Ontario Municipal Employees Retirement System (OMERS) global head of private equity Mark Redman told Private Equity International that it was less concerned about the ongoing debate about fees because the firm focuses on direct investments.
“Clearly there’s a need to account for fund fees but the reality is, the GP-PE model is predicated upon a carry payment,” Redman said. “I find it surprising that any institutional investor wouldn’t be aware of that; we were certainly acutely aware of that.”
He said part of the reason why OMERS established its direct investing programme was because it was aware of high fees being paid to fund managers in the traditional PE model.
“It’s not that the model is bad, but if you have confidence as an institution to create your own PE business, that’s a great way to reduce fees you might otherwise lose,” he said. The issue around fees sounded like failure of accounting, he noted.
“Frankly we’re less excited about [the fee debate] because a majority of our investing is done by ourselves,” he said.
OMERS engages in not only direct investment but also co-investments. Redman said it makes sense for some large transactions to include co-investors for risk purposes. For example, in June OMERS PE acquired Environmental Resources Management (ERM) for $1.7 billion with the Alberta Investment Management Corporation (AIMCo) as a co-investor.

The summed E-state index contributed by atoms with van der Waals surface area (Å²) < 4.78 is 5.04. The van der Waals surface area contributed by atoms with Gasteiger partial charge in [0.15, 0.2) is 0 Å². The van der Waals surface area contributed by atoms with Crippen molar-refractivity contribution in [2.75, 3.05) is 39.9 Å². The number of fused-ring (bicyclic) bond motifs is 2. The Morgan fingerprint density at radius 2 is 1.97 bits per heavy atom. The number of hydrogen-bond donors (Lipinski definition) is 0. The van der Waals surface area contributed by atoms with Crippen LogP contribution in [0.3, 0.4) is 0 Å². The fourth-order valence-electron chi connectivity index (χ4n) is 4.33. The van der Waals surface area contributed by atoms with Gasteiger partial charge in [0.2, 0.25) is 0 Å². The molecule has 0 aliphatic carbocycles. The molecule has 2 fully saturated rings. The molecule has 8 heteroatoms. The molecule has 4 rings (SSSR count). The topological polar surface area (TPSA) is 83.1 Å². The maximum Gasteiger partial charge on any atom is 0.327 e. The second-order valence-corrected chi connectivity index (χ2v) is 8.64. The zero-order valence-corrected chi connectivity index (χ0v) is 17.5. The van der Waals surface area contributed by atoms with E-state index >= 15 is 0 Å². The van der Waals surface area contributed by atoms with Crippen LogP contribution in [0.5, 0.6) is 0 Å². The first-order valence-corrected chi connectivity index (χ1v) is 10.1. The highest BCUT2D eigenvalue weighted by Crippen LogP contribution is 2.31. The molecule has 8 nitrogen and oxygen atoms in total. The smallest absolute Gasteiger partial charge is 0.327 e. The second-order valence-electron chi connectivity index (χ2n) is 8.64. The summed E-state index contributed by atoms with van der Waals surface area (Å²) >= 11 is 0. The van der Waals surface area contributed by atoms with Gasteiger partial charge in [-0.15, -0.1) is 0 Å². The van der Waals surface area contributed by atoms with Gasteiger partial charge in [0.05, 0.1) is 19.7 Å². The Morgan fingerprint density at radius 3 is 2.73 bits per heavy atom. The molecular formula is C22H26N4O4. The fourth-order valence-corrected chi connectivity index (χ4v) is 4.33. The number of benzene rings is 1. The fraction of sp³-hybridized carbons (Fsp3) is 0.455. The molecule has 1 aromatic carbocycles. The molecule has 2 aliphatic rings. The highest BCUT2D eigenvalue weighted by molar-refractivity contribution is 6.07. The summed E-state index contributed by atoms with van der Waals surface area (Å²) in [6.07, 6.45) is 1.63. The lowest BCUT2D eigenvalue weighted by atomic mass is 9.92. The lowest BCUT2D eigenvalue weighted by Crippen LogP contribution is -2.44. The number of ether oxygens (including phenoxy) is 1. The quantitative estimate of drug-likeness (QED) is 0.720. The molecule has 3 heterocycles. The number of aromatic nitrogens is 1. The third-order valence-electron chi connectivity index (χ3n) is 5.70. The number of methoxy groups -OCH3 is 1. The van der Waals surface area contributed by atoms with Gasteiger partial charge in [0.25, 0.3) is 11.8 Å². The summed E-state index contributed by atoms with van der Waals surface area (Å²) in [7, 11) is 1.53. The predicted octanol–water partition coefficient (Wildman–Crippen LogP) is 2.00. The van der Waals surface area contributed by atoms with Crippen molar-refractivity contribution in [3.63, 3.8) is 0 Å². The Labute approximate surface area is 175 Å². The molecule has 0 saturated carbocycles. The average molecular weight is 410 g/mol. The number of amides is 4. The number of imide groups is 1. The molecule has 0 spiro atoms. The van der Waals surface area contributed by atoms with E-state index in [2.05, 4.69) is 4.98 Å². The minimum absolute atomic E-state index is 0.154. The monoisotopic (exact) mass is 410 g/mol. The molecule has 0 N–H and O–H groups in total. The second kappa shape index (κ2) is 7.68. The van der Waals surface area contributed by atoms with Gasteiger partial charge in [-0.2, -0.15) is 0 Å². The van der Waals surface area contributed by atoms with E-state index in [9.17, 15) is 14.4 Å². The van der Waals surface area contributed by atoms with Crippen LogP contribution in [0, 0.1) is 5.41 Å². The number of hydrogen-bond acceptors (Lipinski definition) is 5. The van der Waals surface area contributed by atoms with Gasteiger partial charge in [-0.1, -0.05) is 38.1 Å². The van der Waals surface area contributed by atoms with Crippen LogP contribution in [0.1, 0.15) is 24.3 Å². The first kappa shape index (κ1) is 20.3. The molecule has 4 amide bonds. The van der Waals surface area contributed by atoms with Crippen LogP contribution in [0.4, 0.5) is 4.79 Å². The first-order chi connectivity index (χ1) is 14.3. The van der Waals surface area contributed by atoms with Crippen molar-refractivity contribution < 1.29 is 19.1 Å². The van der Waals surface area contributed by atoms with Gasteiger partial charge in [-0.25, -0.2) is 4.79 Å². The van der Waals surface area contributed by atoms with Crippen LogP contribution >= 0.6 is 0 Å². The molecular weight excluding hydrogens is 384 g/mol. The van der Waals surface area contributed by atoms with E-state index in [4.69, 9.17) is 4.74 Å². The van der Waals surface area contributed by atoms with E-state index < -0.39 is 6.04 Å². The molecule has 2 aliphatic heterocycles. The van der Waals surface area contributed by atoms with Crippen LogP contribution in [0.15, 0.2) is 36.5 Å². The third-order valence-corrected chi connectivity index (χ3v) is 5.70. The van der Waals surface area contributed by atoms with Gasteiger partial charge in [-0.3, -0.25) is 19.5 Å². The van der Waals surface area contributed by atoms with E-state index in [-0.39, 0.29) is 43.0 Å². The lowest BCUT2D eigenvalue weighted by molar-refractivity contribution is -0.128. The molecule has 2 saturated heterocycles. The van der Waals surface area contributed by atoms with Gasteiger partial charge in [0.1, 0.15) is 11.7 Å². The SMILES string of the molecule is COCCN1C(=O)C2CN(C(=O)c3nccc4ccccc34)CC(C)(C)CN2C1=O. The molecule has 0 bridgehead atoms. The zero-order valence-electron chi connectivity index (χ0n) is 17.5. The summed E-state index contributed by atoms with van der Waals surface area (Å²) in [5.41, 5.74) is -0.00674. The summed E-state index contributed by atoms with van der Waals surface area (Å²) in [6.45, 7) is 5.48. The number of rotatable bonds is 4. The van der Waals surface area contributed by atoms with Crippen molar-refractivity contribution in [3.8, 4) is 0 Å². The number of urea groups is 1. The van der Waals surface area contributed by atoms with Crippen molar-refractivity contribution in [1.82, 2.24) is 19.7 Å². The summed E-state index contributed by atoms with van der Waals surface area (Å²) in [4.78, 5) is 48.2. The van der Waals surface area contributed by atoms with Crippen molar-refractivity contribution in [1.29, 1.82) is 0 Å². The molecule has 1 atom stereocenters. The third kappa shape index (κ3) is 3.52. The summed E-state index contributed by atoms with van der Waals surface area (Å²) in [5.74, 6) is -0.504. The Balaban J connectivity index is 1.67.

Redman serves as the executive vice president and global head of private equity at OMERS Private Markets, a branch of OMERS established in 1987 to invest specifically in private equity on behalf of the pension system.
The fund is targeting 90 percent direct investments, as reported previously by PEI.
OMERS is interested in business services, industrials, healthcare and software sectors and believes in being “geographically agnostic” when searching for the best deals, he said.
OMERS is at its target allocation for private equity at 12 percent, he said.
The system currently manages about CAD$72 billion ($53.97 billion) of assets.